Olympic Trek - 2012
Fragments from a Perilous Journey
Almost twelve miles and only two-thousand feet in elevation gained, but much more in elevation gained then lost then gained then lost. There is some lesson there but it eludes me now. The topography spiced the grueling effort with fragrant flowered hillsides, clear springs issuing from mossy rocks, changing vistas – the Bailey Range, Mt. Olympus, and the Hoh River valley. Our camp is scenic and mosquito infested. The lake shimmers in twilight. In the valley below, a black bear ambles, grazing the lush meadows as if in slow motion. Darkness, too, comes slowly in these northern skies.
When my ashes are scattered to some distant red desert,
It should be said of me, “We all knew he was crazy but
Mosquitoes made him quite insane.”
Billy-goat peers in the tent at dawn
I holler and he is gone.
Voices in neighboring camps voices
Like mosquitoes nagging.
But the sun is bright on the laughing creek
The jovial lake invites us into the day
Slowly we break camp slowly
Trying to eat, hydrate, invigorate
Slowly we shoulder the packs slowly
We trudge on.
A nanny and a kid are lying in a snowfield.
Lupine meadows perfume the warming air.
Late day scramble to camp above The Catwalk
Fearfully exposed arête we must navigate
Melting snow for water on a high dry ridge
Ensconced in swirling fog at sunset with
Salty winds from Puget Sound roaring up the valley.
Peaks vanish, reappear ghostly in orange light
Mt. Olympus glows in vaporous hues.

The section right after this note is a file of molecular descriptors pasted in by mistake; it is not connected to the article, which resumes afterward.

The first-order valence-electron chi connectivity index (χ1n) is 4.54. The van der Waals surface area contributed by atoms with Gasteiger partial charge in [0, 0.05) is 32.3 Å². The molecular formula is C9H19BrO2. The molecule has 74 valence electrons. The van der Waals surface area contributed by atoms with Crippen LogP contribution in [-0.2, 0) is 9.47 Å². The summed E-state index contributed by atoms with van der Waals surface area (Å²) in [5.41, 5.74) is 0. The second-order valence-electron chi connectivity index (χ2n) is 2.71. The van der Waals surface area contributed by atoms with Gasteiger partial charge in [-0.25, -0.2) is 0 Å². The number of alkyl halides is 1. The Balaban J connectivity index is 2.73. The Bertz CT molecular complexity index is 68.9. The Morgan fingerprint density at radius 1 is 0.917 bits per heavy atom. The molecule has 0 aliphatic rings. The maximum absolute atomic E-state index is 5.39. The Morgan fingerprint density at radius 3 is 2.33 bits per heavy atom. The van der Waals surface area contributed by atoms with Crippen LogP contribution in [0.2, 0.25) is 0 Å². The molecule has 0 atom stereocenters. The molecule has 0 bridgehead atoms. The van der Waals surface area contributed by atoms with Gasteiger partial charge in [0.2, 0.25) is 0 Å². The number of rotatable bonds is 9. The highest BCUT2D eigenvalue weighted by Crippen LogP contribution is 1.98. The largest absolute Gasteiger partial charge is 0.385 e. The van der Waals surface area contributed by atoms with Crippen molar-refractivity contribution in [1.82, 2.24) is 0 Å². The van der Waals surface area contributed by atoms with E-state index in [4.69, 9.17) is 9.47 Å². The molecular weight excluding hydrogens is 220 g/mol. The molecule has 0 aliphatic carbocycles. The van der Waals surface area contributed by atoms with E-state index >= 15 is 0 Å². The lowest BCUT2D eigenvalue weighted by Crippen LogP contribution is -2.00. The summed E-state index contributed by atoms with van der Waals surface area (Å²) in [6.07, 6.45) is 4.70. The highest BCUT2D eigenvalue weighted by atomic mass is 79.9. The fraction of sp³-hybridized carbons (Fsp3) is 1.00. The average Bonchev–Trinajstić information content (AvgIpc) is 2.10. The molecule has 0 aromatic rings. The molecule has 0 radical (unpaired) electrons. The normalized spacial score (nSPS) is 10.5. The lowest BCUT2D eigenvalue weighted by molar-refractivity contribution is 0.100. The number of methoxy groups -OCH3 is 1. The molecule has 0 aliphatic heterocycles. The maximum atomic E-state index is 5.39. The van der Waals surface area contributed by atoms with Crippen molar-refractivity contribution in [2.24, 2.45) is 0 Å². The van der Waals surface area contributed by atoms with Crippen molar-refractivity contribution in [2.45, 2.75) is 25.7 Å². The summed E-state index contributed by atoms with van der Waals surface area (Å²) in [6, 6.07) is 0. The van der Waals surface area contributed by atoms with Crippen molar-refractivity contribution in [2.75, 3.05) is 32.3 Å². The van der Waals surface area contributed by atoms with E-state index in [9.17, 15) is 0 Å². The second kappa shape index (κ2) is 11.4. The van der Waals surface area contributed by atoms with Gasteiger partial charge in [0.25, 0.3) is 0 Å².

The Hoh River far below, a silver snake
Curls its way to the gleaming Pacific.
But we never see the sun, only the tricks of its light,
Then it’s gone.
Wild bears and goats, wild mountains,
The miraculous winds of the wild universe
Laughing and weeping, blowing right through me.
The wind howls through the night into the chill of dawn
Keeps us focused and cool across The Catwalk
Scrambling through twisted trees, over jagged rocks,
Clumps of goat fur indicating the route,
A long fall the price of a misstep and
Say “hello” to the ghost of Boston Charley.
There is always more bushwhacking.
The prospect sits heavy on our minds
In this forest that in this moment
I hope to dream of a bear that will show us
His trail through these thickets and black woods
Down to the river we hear but seldom see.
It plays tricks on the ear,
Is that a voice, a clarinet, a train?
I long to gaze on the ocean once more.
In a cloud of mosquitoes,
I spent almost two hours collecting water
In tortuous drips from a wretched muddy spring.
I could see the river but would have died
Trying to reach it.
Back at our forlorn camp,
Jeff has fallen asleep on the ground,
his head resting on a mossy log.
My knee is swollen and there is blood
On my clothes.
We are bitten, broken, and malnourished
But we have water for the night.
I slide again into white noise dreams
The inner vacation always possible.
I crave the raven’s eyes so I can look down
On me, on where I am, on where I need to go.
I am a madman writing by flashlight
In a stand of towering hemlocks,
Wind in branches and water
My only music.
--Eric Walter (August 2012)
Wow, it's as if I were actually there! Joking aside, Eric, this is a great job of documenting a special place and a momentous journey. Thank you, and thanks for going with me!
Thank you for the kind words, Jeff. Momentous, indeed. I will never forget it. I hope we have a chance to trek again together.
Great post thankyyou
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